Table of Contents
Advances in Nursing
Volume 2014 (2014), Article ID 174960, 11 pages
Review Article

Community Based HIV Prevention Intervention in Developing Countries: A Systematic Review

1School of Nursing, McMaster University, 1280 Main Street West, Hamilton, ON, Canada L8S 4K1
2Daphne Cockwell School of Nursing, Ryerson University, Toronto, ON, Canada M5B 2K3

Received 7 May 2014; Revised 29 July 2014; Accepted 22 August 2014; Published 23 September 2014

Academic Editor: Julee B. Waldrop

Copyright © 2014 Sarah Ibrahim and Souraya Sidani. This is an open access article distributed under the Creative Commons Attribution License, which permits unrestricted use, distribution, and reproduction in any medium, provided the original work is properly cited.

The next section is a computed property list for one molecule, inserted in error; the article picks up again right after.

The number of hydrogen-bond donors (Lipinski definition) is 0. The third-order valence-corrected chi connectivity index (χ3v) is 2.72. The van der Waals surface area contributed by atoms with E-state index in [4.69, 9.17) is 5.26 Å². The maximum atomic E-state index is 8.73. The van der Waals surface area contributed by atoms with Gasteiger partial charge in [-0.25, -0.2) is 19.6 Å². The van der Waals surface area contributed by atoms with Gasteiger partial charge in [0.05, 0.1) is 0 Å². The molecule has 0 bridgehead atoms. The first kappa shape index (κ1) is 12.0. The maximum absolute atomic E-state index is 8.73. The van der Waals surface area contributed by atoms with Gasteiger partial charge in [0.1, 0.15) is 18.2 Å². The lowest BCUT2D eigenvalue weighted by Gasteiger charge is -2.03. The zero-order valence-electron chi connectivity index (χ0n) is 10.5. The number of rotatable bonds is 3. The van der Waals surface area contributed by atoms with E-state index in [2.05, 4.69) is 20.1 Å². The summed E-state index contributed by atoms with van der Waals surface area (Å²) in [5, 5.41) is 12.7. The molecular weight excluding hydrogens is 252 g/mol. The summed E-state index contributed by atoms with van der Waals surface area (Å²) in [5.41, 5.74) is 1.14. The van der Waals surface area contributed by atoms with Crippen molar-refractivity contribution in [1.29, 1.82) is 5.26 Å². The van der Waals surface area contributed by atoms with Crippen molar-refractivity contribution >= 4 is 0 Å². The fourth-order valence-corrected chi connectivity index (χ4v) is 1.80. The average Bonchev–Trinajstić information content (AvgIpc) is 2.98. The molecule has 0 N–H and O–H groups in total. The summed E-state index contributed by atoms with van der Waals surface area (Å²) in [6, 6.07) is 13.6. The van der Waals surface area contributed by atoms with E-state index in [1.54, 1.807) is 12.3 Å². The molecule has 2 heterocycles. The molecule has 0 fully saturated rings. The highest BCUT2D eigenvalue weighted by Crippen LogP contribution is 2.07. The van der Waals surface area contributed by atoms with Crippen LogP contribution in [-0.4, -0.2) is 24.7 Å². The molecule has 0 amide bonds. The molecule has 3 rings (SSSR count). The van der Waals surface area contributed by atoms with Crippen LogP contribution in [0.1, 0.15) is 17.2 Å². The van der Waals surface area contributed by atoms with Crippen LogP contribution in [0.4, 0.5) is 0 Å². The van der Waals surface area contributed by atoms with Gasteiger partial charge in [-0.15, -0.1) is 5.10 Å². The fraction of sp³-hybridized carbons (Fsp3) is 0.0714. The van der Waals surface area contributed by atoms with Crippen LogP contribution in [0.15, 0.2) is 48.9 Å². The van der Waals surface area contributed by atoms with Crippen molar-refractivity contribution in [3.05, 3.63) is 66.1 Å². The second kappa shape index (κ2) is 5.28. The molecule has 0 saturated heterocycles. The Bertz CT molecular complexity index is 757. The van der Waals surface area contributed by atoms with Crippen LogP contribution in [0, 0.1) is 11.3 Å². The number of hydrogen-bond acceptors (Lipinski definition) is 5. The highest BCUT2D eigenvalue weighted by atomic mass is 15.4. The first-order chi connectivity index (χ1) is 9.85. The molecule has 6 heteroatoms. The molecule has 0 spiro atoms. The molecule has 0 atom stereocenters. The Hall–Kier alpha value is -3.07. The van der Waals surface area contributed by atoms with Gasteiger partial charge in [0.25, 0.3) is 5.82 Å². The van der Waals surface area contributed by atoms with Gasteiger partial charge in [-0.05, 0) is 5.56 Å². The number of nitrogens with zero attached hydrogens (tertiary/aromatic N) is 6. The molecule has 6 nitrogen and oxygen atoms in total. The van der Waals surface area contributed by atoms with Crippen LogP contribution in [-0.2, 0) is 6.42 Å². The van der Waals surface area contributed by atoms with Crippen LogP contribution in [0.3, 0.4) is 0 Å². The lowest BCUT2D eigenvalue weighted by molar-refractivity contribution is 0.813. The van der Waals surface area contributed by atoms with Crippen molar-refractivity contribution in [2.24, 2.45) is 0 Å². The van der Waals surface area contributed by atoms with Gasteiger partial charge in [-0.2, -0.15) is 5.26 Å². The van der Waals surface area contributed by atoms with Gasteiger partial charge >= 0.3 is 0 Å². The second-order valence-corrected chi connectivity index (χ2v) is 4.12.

Aim. To describe the features and examine effects of community based HIV prevention interventions implemented in developing countries on HIV-related knowledge and self-reported risk behavior. Background. The HIV epidemic has a significant impact on developing countries, increasing the prevalence of HIV among young persons. Community-based HIV prevention interventions have been designed to improve HIV-related knowledge and decrease engagement in risk behavior. Variations in the design and implementation of these interventions have been reported, which may influence their effectiveness. Design. Systematic review. Method. Data were extracted on the characteristics of the study and interventions and effects of the interventions on knowledge and self-report of risk behavior. Results. In total, 10 studies were included in the review. Overall, the results showed variability in theoretical underpinning, dose, and mode of delivery of the interventions. Multicomponent interventions that used mixed teaching methods produced beneficial effects on knowledge and self-reported risk behavior. Conclusion. Examining the characteristics of HIV-prevention interventions provides direction for researchers in developing efficient interventions to improve knowledge and reduce engagement in self-reported risk behavior and, in turn, decrease transmission of HIV.